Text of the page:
The project describes a series of theoretical and experimental studies of morphogen gradients, defined as the concentration fields of chemical substances that control spatial patterns of cell differentiation in developing tissues. Molecular studies of embryogenesis have identified morphogen gradients in systems as diverse as body axes specification in insects and patterning of mammalian neocortex. Current studies of morphogen gradients move in an increasingly quantitative direction and demand the development of a rigorous theoretical framework that can be used to interpret experimental results and guide systems-level analyses of pattern formation mechanisms. This project develops such a framework, emphasizing the dynamics of morphogen gradient formation. This research combines rigorous mathematical and computational analysis of a general class of reaction-diffusion models of morphogen gradient formation and application of these models to a specific pattern formation event in Drosophila embryo.
Broader impacts of proposed work include the development of a general mathematical framework for a highly conserved biological process. One of the main outcomes of proposed activity is a set of analytical results that can be used for the back-of-the-envelope analysis of pattern formation dynamics in a wide range of developmental systems. The proposed theoretical and experimental studies go hand-in-hand with the development of educational program that provides interdisciplinary training in the emerging field of developmental systems biology.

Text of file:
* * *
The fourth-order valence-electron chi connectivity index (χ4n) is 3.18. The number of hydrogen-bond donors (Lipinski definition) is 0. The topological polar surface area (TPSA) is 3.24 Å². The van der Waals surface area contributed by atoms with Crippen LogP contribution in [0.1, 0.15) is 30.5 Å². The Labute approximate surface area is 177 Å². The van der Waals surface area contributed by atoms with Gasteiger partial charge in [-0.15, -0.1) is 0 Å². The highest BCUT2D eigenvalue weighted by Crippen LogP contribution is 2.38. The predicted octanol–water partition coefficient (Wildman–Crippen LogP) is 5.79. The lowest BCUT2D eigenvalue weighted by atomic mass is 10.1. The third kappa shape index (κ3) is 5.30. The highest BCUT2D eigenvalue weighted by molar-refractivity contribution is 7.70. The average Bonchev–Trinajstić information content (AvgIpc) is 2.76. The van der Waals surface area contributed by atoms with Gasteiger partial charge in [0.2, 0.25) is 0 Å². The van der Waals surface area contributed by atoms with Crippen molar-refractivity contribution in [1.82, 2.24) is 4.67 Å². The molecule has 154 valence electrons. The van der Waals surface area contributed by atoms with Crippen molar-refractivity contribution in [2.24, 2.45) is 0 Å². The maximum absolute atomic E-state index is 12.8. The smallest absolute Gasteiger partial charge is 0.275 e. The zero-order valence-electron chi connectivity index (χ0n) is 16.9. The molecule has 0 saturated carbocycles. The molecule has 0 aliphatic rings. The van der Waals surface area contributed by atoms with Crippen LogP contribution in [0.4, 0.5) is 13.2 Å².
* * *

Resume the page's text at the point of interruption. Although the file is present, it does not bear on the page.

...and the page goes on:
Our work led to the new analytical techniques for studies of chemical signals that pattern developing tissues. We focused on the formation of spatially nonuniform distribution of chemical signals that act as dose-dependent regyulators of cell differentiation and gene expression. These concentration profiles are called morphogen gradients and play a key role in conceptual and mathematical models of embryogenesis. Mos of the work on morphogen gradients have focused on their steady state behavior and emphasized numerical analysis. In contrast, our work focused on their dynamics and established new and broadly applicable analytical techniques. Our work relied on the introduction of the concept of local accumulation time, defined as the characteristic time scale for establishing steady state concentration at a given position within the tissue. We have derived analytical expression for local accumulation times for a number of well-established biophysical models and used our results to interpret data from our own and published experiments. The derived expressions have a very transparent probabilistic interpretation and can be viewed as conditional mean first passage time. We have also considered nonlinear models of morphogen gradient formation and derived a self-similar solution in a classical problem where the diffusible chemical signals accelerates its own degradation. The work resulted in several publications and one Ph.D. thesis.